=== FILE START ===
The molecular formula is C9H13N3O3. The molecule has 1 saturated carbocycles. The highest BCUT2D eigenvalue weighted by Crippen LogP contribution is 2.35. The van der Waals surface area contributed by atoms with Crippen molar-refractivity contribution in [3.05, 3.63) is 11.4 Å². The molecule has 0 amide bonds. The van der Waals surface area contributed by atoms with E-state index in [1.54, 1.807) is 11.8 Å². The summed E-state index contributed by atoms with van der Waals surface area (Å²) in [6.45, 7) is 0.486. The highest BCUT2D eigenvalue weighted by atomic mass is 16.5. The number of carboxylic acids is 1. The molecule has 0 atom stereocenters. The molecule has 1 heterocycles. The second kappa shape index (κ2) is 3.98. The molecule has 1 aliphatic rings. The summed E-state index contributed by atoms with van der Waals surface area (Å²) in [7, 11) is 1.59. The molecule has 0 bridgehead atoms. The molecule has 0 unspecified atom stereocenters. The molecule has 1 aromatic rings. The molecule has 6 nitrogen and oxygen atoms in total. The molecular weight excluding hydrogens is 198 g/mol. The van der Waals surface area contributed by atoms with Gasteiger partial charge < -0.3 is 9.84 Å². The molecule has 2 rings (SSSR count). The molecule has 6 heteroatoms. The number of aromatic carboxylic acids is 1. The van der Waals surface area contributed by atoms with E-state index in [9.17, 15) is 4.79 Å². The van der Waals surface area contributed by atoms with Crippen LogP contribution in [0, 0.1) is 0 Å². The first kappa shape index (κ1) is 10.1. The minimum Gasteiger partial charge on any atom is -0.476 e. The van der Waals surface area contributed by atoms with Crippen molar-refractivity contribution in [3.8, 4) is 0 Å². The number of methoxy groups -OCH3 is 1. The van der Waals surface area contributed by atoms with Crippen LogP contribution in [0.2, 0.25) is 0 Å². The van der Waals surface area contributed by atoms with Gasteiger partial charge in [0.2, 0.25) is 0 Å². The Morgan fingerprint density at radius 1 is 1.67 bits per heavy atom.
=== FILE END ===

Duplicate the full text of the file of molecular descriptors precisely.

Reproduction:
The molecular formula is C9H13N3O3. The molecule has 1 saturated carbocycles. The highest BCUT2D eigenvalue weighted by Crippen LogP contribution is 2.35. The van der Waals surface area contributed by atoms with Crippen molar-refractivity contribution in [3.05, 3.63) is 11.4 Å². The molecule has 0 amide bonds. The van der Waals surface area contributed by atoms with E-state index in [1.54, 1.807) is 11.8 Å². The summed E-state index contributed by atoms with van der Waals surface area (Å²) in [6.45, 7) is 0.486. The highest BCUT2D eigenvalue weighted by atomic mass is 16.5. The number of carboxylic acids is 1. The molecule has 0 atom stereocenters. The molecule has 1 heterocycles. The second kappa shape index (κ2) is 3.98. The molecule has 1 aliphatic rings. The summed E-state index contributed by atoms with van der Waals surface area (Å²) in [7, 11) is 1.59. The molecule has 0 bridgehead atoms. The molecule has 0 unspecified atom stereocenters. The molecule has 1 aromatic rings. The molecule has 6 nitrogen and oxygen atoms in total. The molecular weight excluding hydrogens is 198 g/mol. The van der Waals surface area contributed by atoms with Gasteiger partial charge < -0.3 is 9.84 Å². The molecule has 2 rings (SSSR count). The molecule has 6 heteroatoms. The number of aromatic carboxylic acids is 1. The van der Waals surface area contributed by atoms with E-state index in [9.17, 15) is 4.79 Å². The van der Waals surface area contributed by atoms with Crippen LogP contribution in [0, 0.1) is 0 Å². The first kappa shape index (κ1) is 10.1. The minimum Gasteiger partial charge on any atom is -0.476 e. The van der Waals surface area contributed by atoms with Crippen molar-refractivity contribution in [3.8, 4) is 0 Å². The number of methoxy groups -OCH3 is 1. The van der Waals surface area contributed by atoms with Crippen LogP contribution in [0.2, 0.25) is 0 Å². The van der Waals surface area contributed by atoms with Gasteiger partial charge in [0.2, 0.25) is 0 Å². The Morgan fingerprint density at radius 1 is 1.67 bits per heavy atom.